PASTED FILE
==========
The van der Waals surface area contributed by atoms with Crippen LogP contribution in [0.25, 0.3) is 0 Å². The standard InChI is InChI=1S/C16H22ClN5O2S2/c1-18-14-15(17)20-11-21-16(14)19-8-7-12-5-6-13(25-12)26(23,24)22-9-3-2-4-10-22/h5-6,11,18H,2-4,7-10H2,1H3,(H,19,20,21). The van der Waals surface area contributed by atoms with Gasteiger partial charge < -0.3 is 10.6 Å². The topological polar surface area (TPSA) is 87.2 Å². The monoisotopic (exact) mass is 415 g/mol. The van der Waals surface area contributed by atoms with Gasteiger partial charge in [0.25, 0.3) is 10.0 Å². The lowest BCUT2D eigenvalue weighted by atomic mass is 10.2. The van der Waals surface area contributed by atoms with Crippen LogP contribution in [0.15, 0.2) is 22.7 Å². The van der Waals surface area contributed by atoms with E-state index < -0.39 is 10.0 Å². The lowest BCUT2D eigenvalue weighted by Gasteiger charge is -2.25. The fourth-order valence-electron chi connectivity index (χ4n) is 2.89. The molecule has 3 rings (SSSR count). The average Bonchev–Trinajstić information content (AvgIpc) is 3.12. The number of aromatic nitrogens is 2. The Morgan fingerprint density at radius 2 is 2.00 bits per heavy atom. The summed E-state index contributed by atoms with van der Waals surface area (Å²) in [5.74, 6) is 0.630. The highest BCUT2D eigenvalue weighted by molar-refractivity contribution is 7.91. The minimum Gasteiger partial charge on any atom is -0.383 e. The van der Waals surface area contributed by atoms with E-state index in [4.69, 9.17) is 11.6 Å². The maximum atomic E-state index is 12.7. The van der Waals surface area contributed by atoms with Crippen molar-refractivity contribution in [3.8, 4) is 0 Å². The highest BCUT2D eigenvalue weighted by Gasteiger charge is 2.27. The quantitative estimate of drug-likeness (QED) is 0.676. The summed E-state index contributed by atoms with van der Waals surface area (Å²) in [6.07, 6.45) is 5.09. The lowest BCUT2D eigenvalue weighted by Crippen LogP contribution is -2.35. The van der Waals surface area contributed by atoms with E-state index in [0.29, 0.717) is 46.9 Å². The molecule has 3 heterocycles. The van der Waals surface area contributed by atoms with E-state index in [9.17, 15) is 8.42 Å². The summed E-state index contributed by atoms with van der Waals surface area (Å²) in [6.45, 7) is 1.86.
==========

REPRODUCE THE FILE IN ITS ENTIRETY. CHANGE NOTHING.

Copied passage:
The van der Waals surface area contributed by atoms with Crippen LogP contribution in [0.25, 0.3) is 0 Å². The standard InChI is InChI=1S/C16H22ClN5O2S2/c1-18-14-15(17)20-11-21-16(14)19-8-7-12-5-6-13(25-12)26(23,24)22-9-3-2-4-10-22/h5-6,11,18H,2-4,7-10H2,1H3,(H,19,20,21). The van der Waals surface area contributed by atoms with Gasteiger partial charge < -0.3 is 10.6 Å². The topological polar surface area (TPSA) is 87.2 Å². The monoisotopic (exact) mass is 415 g/mol. The van der Waals surface area contributed by atoms with Gasteiger partial charge in [0.25, 0.3) is 10.0 Å². The lowest BCUT2D eigenvalue weighted by atomic mass is 10.2. The van der Waals surface area contributed by atoms with Crippen LogP contribution in [0.15, 0.2) is 22.7 Å². The van der Waals surface area contributed by atoms with E-state index < -0.39 is 10.0 Å². The lowest BCUT2D eigenvalue weighted by Gasteiger charge is -2.25. The fourth-order valence-electron chi connectivity index (χ4n) is 2.89. The molecule has 3 rings (SSSR count). The average Bonchev–Trinajstić information content (AvgIpc) is 3.12. The number of aromatic nitrogens is 2. The Morgan fingerprint density at radius 2 is 2.00 bits per heavy atom. The summed E-state index contributed by atoms with van der Waals surface area (Å²) in [5.74, 6) is 0.630. The highest BCUT2D eigenvalue weighted by molar-refractivity contribution is 7.91. The minimum Gasteiger partial charge on any atom is -0.383 e. The van der Waals surface area contributed by atoms with E-state index in [4.69, 9.17) is 11.6 Å². The maximum atomic E-state index is 12.7. The van der Waals surface area contributed by atoms with Crippen molar-refractivity contribution in [3.8, 4) is 0 Å². The highest BCUT2D eigenvalue weighted by Gasteiger charge is 2.27. The quantitative estimate of drug-likeness (QED) is 0.676. The summed E-state index contributed by atoms with van der Waals surface area (Å²) in [6.07, 6.45) is 5.09. The lowest BCUT2D eigenvalue weighted by Crippen LogP contribution is -2.35. The van der Waals surface area contributed by atoms with E-state index in [0.29, 0.717) is 46.9 Å². The molecule has 3 heterocycles. The van der Waals surface area contributed by atoms with E-state index in [9.17, 15) is 8.42 Å². The summed E-state index contributed by atoms with van der Waals surface area (Å²) in [6.45, 7) is 1.86.